Wednesday, November 11, 2009

Chinese derivatives rules hit global banks

Posted on FT Alphaville by Robert Cookson and Jamil Anderlini.

Many of the world’s biggest banks are in effect locked out of China’s small but fast-growing derivatives markets after refusing to sign new trading agreements with the Chinese institutions that control the market.

The stand-off has caused foreign banks’ share of local derivatives trading to plummet, undermining their ambitions to expand their Chinese interest rate, foreign exchange and credit derivatives operations.

China’s four largest state-owned banks control the vast majority of the onshore derivatives markets.

They are requiring locally incorporated foreign banks to secure contractual guarantees from their global headquarters to guard against trading defaults before dealing with them in the derivatives market.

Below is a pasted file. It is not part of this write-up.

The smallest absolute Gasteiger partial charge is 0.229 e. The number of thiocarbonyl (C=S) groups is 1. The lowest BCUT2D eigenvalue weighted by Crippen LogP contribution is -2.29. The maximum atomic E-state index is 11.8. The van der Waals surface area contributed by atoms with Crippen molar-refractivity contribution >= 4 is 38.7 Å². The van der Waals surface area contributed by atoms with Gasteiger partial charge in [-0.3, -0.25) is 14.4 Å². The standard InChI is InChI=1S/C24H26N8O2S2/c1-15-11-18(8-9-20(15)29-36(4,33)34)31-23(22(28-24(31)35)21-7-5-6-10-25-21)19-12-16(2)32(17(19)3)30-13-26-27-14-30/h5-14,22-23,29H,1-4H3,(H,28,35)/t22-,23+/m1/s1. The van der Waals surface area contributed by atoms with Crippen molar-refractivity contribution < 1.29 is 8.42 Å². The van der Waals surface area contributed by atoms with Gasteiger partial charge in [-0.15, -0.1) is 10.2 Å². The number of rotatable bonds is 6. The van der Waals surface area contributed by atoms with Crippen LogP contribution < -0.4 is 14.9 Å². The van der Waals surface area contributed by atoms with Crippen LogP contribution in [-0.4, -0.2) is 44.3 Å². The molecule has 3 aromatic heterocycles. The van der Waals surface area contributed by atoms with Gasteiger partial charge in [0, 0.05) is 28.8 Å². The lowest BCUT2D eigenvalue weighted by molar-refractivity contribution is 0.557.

The request is unprecedented and “makes a mockery of the requirement that foreign banks incorporated locally in the first place”, according to one senior China-based western banker who asked not to be named because of the sensitivity of the subject.

The demands are the latest example of how mainland officials are taking a more assertive stance towards their western counterparts after the financial crisis toppled several European and US institutions.

“They’ve asked for guarantees that are very difficult to give,” said Keith Noyes, Asia head of the International Swaps and Derivatives Association. “You have a stalemate now.”

Market participants said that, largely as a result of the stand-off, the volume of trade in renminbi/foreign exchange swaps has tumbled in recent months from the $3.4bn average per day that it was trading as recently as July.

Until then, trading volumes in foreign exchange swaps had grown rapidly after China removed its long-standing currency peg to the dollar in 2005.

Mainland banks are making their demands through the use of China’s new derivatives master agreement, which was introduced in March.

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